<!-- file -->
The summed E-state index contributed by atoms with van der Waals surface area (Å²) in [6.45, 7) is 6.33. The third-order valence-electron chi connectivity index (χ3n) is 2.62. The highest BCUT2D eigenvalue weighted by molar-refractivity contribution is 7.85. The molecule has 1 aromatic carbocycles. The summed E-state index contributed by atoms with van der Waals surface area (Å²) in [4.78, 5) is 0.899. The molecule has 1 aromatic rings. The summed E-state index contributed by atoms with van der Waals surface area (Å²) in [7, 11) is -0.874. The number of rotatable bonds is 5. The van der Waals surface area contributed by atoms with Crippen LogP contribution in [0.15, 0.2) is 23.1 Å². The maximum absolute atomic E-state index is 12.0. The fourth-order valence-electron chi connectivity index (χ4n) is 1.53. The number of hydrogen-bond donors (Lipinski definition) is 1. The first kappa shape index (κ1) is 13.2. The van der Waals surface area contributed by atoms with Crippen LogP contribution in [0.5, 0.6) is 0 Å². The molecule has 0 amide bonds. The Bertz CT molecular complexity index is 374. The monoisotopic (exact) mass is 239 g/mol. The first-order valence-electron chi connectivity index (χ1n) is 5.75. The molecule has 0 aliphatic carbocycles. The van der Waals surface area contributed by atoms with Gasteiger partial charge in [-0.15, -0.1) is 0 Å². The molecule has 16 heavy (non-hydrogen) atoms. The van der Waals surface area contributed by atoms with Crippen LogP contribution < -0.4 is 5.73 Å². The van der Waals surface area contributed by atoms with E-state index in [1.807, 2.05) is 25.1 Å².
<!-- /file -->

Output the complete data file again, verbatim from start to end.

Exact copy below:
The summed E-state index contributed by atoms with van der Waals surface area (Å²) in [6.45, 7) is 6.33. The third-order valence-electron chi connectivity index (χ3n) is 2.62. The highest BCUT2D eigenvalue weighted by molar-refractivity contribution is 7.85. The molecule has 1 aromatic carbocycles. The summed E-state index contributed by atoms with van der Waals surface area (Å²) in [4.78, 5) is 0.899. The molecule has 1 aromatic rings. The summed E-state index contributed by atoms with van der Waals surface area (Å²) in [7, 11) is -0.874. The number of rotatable bonds is 5. The van der Waals surface area contributed by atoms with Crippen LogP contribution in [0.15, 0.2) is 23.1 Å². The maximum absolute atomic E-state index is 12.0. The fourth-order valence-electron chi connectivity index (χ4n) is 1.53. The number of hydrogen-bond donors (Lipinski definition) is 1. The first kappa shape index (κ1) is 13.2. The van der Waals surface area contributed by atoms with Crippen LogP contribution in [0.5, 0.6) is 0 Å². The molecule has 0 amide bonds. The Bertz CT molecular complexity index is 374. The monoisotopic (exact) mass is 239 g/mol. The first-order valence-electron chi connectivity index (χ1n) is 5.75. The molecule has 0 aliphatic carbocycles. The van der Waals surface area contributed by atoms with Gasteiger partial charge in [-0.15, -0.1) is 0 Å². The molecule has 16 heavy (non-hydrogen) atoms. The van der Waals surface area contributed by atoms with Crippen LogP contribution < -0.4 is 5.73 Å². The van der Waals surface area contributed by atoms with E-state index in [1.807, 2.05) is 25.1 Å².